Why did you want to participate in TABF?
I have been an artist book fan myself, and participation to TABF was something I’ve always wanted to do.
What kind of books did you produce?
This year I made a small A7 sized photocopy booklet with drawings which represents my key thoughts for the last 5 years of my artistic journey.
How did working with Art Byte Critique help you prepare your work?
To be honest I wouldn’t have been able to make it without being with ABC. I had this willingness of book-making all the time but when it comes to the content creation things get quite tough. For me, the get together became a good deadline for the initial sets of drawing, and warm and encouraging comments from ABC artists on that day fuelled me so much to finalise a book in the next 10 days.
What do you take away from this experience?
One thing I am happy about is the fact that I was able to make a book which is very meaningful to my own development. Secondly, I am feeling grateful to have such a supportive and inspirational individuals around me.
What did you learn from the process of preparing for the show?
In terms of TABF display preparation, I was not able to do much due to my current job circumstances. So I just would like to thank you all for making it happen.
Why do you make books?
I like thinking about exhibitions, and I take books as one of such platforms. Structurally it has a distinct linearity but at the same time it can expand and collapse in area. Book format works for me sometimes to give a shape to my floating ideas.
This week’s photo challenge is harmony. I loved the sheet music image for the challenge post. Fascinating way to see someone’s creative thought.
I can play piano but I’m not really a musician so I was glad to see the other elements of harmony written in the challenge, “the quality of forming a pleasing and consistent whole.”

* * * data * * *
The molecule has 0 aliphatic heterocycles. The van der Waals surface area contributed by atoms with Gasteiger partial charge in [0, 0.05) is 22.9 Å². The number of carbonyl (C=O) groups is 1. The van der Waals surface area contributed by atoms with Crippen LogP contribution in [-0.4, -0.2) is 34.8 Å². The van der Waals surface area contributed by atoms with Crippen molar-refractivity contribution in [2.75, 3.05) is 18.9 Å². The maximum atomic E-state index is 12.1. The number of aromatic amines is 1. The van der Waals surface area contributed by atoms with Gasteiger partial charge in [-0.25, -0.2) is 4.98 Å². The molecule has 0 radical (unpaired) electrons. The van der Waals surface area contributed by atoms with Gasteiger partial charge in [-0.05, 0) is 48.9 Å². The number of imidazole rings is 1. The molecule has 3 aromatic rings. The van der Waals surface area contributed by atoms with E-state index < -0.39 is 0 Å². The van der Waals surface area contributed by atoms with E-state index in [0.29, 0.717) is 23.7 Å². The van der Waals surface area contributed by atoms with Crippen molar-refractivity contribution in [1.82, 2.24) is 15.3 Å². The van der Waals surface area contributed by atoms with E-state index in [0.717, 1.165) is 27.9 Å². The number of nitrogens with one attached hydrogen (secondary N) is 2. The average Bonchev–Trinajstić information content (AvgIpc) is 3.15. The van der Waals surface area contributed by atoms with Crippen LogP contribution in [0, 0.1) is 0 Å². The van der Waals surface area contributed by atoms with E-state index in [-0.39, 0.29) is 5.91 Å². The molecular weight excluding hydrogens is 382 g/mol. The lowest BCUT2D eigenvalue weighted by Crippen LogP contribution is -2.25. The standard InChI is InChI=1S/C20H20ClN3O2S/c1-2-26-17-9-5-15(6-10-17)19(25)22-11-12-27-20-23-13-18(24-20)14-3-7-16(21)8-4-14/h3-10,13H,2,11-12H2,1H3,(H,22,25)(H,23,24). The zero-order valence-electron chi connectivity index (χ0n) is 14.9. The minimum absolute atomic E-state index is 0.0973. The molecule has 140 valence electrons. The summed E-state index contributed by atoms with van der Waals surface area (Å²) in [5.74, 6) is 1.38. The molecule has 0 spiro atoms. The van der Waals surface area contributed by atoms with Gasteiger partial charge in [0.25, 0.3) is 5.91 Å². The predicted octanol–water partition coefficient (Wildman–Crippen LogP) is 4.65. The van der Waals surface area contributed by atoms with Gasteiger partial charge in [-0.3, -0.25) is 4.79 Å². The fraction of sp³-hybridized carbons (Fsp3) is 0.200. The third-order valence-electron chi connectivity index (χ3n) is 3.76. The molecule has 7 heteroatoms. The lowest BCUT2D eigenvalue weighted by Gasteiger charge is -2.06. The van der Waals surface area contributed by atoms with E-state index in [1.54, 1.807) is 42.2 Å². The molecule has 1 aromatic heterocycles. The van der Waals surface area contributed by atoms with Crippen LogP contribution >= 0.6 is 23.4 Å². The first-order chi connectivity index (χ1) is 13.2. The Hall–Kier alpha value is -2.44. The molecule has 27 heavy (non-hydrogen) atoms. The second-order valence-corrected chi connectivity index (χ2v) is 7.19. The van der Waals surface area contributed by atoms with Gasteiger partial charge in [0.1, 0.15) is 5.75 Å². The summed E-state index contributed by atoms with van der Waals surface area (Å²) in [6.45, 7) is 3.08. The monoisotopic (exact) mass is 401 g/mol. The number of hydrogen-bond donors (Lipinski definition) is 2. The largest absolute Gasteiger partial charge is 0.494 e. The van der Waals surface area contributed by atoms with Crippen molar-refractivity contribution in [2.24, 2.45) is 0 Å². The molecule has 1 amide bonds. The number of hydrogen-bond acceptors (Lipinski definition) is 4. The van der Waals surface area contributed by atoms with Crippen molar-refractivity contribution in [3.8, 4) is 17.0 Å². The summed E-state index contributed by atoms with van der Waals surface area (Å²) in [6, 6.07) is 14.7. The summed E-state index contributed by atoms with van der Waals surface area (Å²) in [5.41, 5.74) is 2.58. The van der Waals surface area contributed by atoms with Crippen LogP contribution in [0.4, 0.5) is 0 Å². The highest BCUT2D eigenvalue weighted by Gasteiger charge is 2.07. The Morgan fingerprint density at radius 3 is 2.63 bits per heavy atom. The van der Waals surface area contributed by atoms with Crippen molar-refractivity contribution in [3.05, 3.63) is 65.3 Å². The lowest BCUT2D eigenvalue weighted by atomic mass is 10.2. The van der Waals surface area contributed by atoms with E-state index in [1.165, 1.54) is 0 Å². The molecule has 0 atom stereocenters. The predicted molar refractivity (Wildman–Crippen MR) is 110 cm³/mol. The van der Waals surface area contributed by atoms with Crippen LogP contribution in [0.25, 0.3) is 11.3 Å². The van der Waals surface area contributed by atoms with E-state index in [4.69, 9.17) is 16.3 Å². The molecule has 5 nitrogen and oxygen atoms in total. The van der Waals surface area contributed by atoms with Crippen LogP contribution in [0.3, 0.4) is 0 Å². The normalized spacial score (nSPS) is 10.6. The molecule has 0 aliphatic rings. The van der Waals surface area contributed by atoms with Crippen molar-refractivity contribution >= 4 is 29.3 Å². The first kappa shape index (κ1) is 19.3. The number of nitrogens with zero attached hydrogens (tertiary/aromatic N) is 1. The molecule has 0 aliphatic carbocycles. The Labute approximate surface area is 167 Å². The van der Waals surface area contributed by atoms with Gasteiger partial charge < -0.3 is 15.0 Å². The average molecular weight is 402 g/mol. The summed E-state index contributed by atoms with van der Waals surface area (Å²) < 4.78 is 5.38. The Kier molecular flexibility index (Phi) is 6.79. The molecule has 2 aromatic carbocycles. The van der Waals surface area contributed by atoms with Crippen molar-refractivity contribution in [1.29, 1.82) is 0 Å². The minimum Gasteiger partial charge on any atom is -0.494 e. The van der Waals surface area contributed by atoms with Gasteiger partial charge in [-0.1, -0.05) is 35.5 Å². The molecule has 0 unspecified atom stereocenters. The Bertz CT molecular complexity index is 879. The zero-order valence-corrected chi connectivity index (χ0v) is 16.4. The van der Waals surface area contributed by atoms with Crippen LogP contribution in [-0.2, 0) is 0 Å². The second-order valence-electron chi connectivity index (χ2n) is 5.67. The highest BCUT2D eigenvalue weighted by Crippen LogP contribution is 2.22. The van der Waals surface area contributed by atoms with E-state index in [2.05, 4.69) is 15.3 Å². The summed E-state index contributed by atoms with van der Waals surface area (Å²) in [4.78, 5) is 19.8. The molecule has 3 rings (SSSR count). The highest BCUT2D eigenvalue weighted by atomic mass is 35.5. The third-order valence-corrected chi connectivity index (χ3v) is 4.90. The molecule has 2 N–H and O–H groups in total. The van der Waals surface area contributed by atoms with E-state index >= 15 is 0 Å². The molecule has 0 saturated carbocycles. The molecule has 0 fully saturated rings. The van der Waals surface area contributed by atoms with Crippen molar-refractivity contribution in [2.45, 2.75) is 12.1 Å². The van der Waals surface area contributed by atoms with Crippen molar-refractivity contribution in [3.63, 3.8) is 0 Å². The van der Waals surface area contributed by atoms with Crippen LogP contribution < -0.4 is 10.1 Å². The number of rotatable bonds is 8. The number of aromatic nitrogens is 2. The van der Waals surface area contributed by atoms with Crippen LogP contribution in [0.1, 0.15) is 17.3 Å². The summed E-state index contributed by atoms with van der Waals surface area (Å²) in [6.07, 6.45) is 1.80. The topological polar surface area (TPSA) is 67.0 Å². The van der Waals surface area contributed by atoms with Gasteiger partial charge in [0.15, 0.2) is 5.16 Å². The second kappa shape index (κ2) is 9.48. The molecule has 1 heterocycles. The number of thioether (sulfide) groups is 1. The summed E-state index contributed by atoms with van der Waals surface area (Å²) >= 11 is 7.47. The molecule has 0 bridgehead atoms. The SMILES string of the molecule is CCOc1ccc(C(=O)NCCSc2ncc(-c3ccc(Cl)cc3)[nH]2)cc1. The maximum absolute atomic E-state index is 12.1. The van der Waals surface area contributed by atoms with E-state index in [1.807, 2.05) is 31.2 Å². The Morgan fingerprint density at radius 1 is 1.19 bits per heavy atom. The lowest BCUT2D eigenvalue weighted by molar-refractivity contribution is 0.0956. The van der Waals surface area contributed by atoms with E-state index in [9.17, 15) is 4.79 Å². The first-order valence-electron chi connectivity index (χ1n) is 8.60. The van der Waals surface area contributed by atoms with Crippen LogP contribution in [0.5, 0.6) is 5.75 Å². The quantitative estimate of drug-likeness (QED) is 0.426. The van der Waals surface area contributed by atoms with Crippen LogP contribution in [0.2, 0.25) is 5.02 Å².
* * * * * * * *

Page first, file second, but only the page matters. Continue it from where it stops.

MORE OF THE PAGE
And my first thought was cookies and coffee. Pairs that go together. I suppose that is more of a duet. Then I thought of photographing my yarns, exploring the harmonies in the color palettes.
Then I saw this image I took late last fall. I like the composition of the image, the consistent whole I see there. And though I prefer my photos to stand on their own merit, without having to explain the image, the harmony of this photo come from the fact that I took it while I was jogging around my neighbourhood. This is a cute little shrine not so far from my house but I had never seen it before.
The weather was pretty good, though a bit overcast, but I then fact that I could combine exercise, discovery and some photography is really an ultimate kind of harmony for me.
It’s an unassuming little bridge connecting Kanagawa-Ken to southwestern Tokyo spanning the Tamagawa but Marukobashi has nice arches, a wide pedestrian walkway and some nice lighting. The fact that the sky is relatively open compared to the rest of Tokyo is makes it a logical choice for trying to capture the September supermoon while it was still low in the sky.
I ran home after work, packed my bag and cycled to the bridge. It wasn’t until I was half-way there that I remembered I would be cycling home in the dark and I’d forgotten my flashlight. Too late to turn back and since the fine is $500 for riding without a bike light (though not always enforced) the fact that my route went by two police stations meant I’d be walking my bike back. Luckily, that was the only mishap.
Timeanddate.com gave me the time and direction of moonrise. The compass app on my phone pointed me in the right direction. I crossed the bridge into Kanagawa, set up and waited. Sunday night was the eclipse and event though I couldn’t see it in Japan, I’d been pouring over the postings in Flickr and drooling with envy. I particularly liked a photo by Jeffrey Sullivan which was taken this April and you can see here. He was generous enough to give some great info on his shot and some technical aspects of photographing the moon. Somewhere during my perusing I learned about the 500 rule. The 500 rule helps you get nice crispy shots of the moon by determining the longest exposure you can make based on your lens before movement of the moon and the stars blurs the shot (assuming your tripod is sturdy).
500 Divided By the Focal Length of Your Lens = The Longest Exposure (in Seconds) Before Stars Start to “Trail”
There is a great explanation of this at Petapixel.
To my great relief, there were hardly any clouds on Monday compared to my shoot at Tateyama Castle in Chiba the night before. And when that moon peeped over Marukobashi, I was literally jumping up and down. Which required a quick explanation to a family walking past. And here are a few of my shots.